They needed to renovate their current bathroom to accommodate Lily and her medical equipment, that was clear. How they were going to do that without accruing debt or causing financial strain was the bigger question. 

Then, they found Chive Charities. Helping the underdogs and looking out for the underserved is the foundation of everything we do. There’s nothing random about our acts of kindness. Our monthly donors make sure of that.

For the McGee family, it started with a goldendoodle, then a wheelchair ramp, and now, the bathroom renovation they thought would take years to fund. We wouldn’t let that happen.

We sent a team to Lily’s house to install her beautiful new shower, fully equipped to meet her needs and keep her safe, for a total impact of $39,517.72. Look at this masterpiece:

“She belly laughed last week when she got her first shower,” said Nicole. “It’s just life-changing for all of us, and I’m sure for her especially, being able to feel like she doesn’t have to have us holding her up. You can tell she craves that independence, and having a way to do that for her is everything.”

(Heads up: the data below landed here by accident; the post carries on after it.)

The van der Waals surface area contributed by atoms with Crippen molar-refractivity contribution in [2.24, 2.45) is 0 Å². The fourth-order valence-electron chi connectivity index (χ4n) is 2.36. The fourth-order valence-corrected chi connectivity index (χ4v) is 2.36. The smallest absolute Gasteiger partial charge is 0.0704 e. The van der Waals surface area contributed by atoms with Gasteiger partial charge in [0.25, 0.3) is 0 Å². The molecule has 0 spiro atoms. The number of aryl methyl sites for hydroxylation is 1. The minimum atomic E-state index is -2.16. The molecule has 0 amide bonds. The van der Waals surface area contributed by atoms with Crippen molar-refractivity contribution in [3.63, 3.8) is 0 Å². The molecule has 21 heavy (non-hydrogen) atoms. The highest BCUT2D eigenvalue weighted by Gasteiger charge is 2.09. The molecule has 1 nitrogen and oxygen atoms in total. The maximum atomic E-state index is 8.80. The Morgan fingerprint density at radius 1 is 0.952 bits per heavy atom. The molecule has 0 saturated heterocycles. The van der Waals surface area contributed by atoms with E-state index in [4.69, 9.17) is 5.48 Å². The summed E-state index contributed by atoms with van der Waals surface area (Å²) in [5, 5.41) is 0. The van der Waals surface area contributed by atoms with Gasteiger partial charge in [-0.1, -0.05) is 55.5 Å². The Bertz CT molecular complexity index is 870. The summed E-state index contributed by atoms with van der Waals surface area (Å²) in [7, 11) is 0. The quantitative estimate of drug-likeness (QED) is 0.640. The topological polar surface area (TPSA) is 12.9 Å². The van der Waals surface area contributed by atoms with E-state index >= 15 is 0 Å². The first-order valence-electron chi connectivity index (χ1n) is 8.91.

That smile is everything, too.

When it comes down to it, yes, random acts of kindness are still about holding the door for the person behind you or writing a note of appreciation. But our monthly donors have also made it about donating to purchase a new wheelchair-accessible van, or building a backyard fence to give a child their freedom, or funding therapeutic healing for veterans and military members. 

They’ve made it about paying it forward each month with $5, $10, $20 that doesn’t disappear into some online black hole, but that funds life-changing and life-giving grants for real families all across the country. Treat others as you would want to be treated. Thanks to you, we’ve got that golden rule covered. Let’s keep it going. Donate HERE

(P.S. Like all families who have a loved one with Rett Syndrome, the McGee’s are hoping for a cure. The best way to get there is through research and awareness. Help spread the word and create some noise about Rett Syndrome by sharing their story. We can’t do it without you).